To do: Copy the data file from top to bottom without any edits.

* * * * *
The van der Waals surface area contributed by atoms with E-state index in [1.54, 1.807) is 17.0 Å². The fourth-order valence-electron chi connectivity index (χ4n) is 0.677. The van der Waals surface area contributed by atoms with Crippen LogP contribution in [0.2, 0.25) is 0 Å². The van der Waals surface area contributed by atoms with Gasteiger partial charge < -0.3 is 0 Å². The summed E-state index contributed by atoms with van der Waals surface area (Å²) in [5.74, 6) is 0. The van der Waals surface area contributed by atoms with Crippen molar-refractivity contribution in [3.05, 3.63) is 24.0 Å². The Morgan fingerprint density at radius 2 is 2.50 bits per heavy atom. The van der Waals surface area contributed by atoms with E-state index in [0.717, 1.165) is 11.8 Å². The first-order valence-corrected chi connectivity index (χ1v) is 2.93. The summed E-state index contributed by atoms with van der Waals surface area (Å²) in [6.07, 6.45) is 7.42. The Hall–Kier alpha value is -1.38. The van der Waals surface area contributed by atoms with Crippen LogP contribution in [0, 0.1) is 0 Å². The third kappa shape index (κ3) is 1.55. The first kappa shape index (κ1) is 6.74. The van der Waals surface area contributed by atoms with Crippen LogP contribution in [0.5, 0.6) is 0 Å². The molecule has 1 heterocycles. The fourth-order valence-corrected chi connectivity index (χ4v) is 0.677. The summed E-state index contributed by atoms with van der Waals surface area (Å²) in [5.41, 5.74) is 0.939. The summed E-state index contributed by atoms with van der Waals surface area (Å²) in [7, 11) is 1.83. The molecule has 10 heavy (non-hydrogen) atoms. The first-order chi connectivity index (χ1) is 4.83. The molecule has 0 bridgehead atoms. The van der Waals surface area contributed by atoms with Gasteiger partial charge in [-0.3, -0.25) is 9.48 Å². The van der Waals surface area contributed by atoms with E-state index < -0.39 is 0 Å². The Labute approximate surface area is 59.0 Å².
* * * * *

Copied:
The van der Waals surface area contributed by atoms with E-state index in [1.54, 1.807) is 17.0 Å². The fourth-order valence-electron chi connectivity index (χ4n) is 0.677. The van der Waals surface area contributed by atoms with Crippen LogP contribution in [0.2, 0.25) is 0 Å². The van der Waals surface area contributed by atoms with Gasteiger partial charge < -0.3 is 0 Å². The summed E-state index contributed by atoms with van der Waals surface area (Å²) in [5.74, 6) is 0. The van der Waals surface area contributed by atoms with Crippen molar-refractivity contribution in [3.05, 3.63) is 24.0 Å². The Morgan fingerprint density at radius 2 is 2.50 bits per heavy atom. The van der Waals surface area contributed by atoms with E-state index in [0.717, 1.165) is 11.8 Å². The first-order valence-corrected chi connectivity index (χ1v) is 2.93. The summed E-state index contributed by atoms with van der Waals surface area (Å²) in [6.07, 6.45) is 7.42. The Hall–Kier alpha value is -1.38. The van der Waals surface area contributed by atoms with Crippen LogP contribution in [0, 0.1) is 0 Å². The third kappa shape index (κ3) is 1.55. The first kappa shape index (κ1) is 6.74. The van der Waals surface area contributed by atoms with Crippen LogP contribution in [0.5, 0.6) is 0 Å². The molecule has 1 heterocycles. The fourth-order valence-corrected chi connectivity index (χ4v) is 0.677. The summed E-state index contributed by atoms with van der Waals surface area (Å²) in [5.41, 5.74) is 0.939. The summed E-state index contributed by atoms with van der Waals surface area (Å²) in [7, 11) is 1.83. The molecule has 10 heavy (non-hydrogen) atoms. The first-order chi connectivity index (χ1) is 4.83. The molecule has 0 bridgehead atoms. The van der Waals surface area contributed by atoms with Gasteiger partial charge in [-0.3, -0.25) is 9.48 Å². The van der Waals surface area contributed by atoms with E-state index < -0.39 is 0 Å². The Labute approximate surface area is 59.0 Å².